I’m old now, but I still have my memories. Certain events in my life have etched themselves into the folds of my cerebral cortex and cannot be shook. One of these “events” took place over a series of several weeks in the summer of 1995. I was 15-and-a-half and (at that time) eligible for a learner’s permit to drive. I asked a friend in my Driver’s Ed class who he was using to complete his driver’s training, and he referred me to a guy he had found who did it on the cheap. What he didn’t tell me about this man could fill volumes.
I can still picture my driving instructor’s face and appearance, but after all this time, his name escapes me, so we’ll just call him Larry. He was a stocky man in his mid-40s with graying black hair and a thick black mustache. Larry was balding on the top of his head, but compensated by keeping what remained of his hair long enough to wear in a ponytail. Sometimes, though, he let it fly free. He preferred the cheap, knock-off, Oakley-style sunglasses of the era, and wore a thin gold chain around his neck. Larry normally rocked short jean shorts paired up with the occasional netted T-shirts to show off his ample body hair.
If you said he was a looker, I’d tell you to get your eyes checked. Larry’s appearance landed him somewhere between Super Mario and Captain Lou Albano, only greasier. He tried to make up for it with what he probably thought was charisma. This included applying copious amount of cologne while riding in the car with me, honking the horn at teenage girls, yelling out the window at said girls and overzealously applying the brakes at every stop I made.
“If you want to pass the driving test, you have to make them feel that snap at each stop!” he’d say. He was clearly a man who loved his job, and you couldn’t hate him for that even if he was sort of a creep.
I’ve heard about people looking like their pets, but I’d never met a man who looked like his car before I met Larry. His ride was a mid-to-late ‘80s Nissan Sentra in faded blue with the words “STUDENT DRIVER” painted in yellow across the doors and trunk lid. The body of the car was covered in dents, dings and unfinished repair work from years of having untrained drivers behind the wheel. I’m not sure if this bucket was Larry’s daily driver, but from all the garbage inside, it sure seemed like it. The man loved his Gatorade and chips, and we’d regularly include a gas station or convenience store stop on our route to pick up supplies.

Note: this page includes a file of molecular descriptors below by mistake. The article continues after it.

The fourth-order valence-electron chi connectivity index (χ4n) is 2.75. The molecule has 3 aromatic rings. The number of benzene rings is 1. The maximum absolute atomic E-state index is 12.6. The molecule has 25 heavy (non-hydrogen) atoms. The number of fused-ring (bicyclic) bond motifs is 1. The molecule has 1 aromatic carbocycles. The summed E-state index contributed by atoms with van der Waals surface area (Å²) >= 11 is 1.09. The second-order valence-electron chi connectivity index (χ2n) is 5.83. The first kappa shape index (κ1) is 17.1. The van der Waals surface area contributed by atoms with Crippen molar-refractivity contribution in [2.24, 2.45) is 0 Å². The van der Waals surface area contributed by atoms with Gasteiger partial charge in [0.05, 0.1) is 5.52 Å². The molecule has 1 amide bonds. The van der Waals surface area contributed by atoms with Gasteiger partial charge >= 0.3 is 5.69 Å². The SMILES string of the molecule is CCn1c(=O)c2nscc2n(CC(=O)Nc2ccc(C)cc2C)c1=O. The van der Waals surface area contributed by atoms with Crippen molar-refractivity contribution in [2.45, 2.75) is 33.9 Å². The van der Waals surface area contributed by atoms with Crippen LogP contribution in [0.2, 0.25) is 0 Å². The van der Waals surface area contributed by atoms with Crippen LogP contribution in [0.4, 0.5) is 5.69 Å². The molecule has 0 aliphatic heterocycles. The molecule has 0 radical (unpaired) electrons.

For the next several weeks, when we weren’t getting more Doritos and Gatorade, Larry and I practiced making hard stops at stop signs, backing up in a straight line, parallel parking and driving on the freeway. We also crashed into curbs, made illegal U-turns, ran stop signs and screeched a few tires. Through it all, Larry kept his cool and encouraged me to keep trying. He also reassured me that I need not focus on the girls walking around, because he would reach across and honk the horn if they were cute enough for him.
I ended up passing my driving test on my first try. The proctor at the DMV seemed preoccupied that day and barely paid attention to my driving. He got distracted watching a dog play in someone’s yard and told me to make a turn at the last minute. I barely made the turn, but instead of docking me points, he apologized for not telling me sooner. In the end, I got a perfect score, but I don’t know if I have the exam proctor or Larry to thank.
These days, I’m an OK driver. I don’t always put what Larry taught me into practice. I probably go a little too fast on the freeway, and I no longer make those necks snap at stop signs like Larry showed me. While he didn’t have much impact on my driving ability, Larry certainly affected my life. I learned so much about the pitfalls of certain fashion choices, the abrasiveness of bad cologne in confined spaces and how not to talk to women. To this day, every time I see a jacked-up car with “STUDENT DRIVER” painted on the side, I think of Larry and remember what not to do.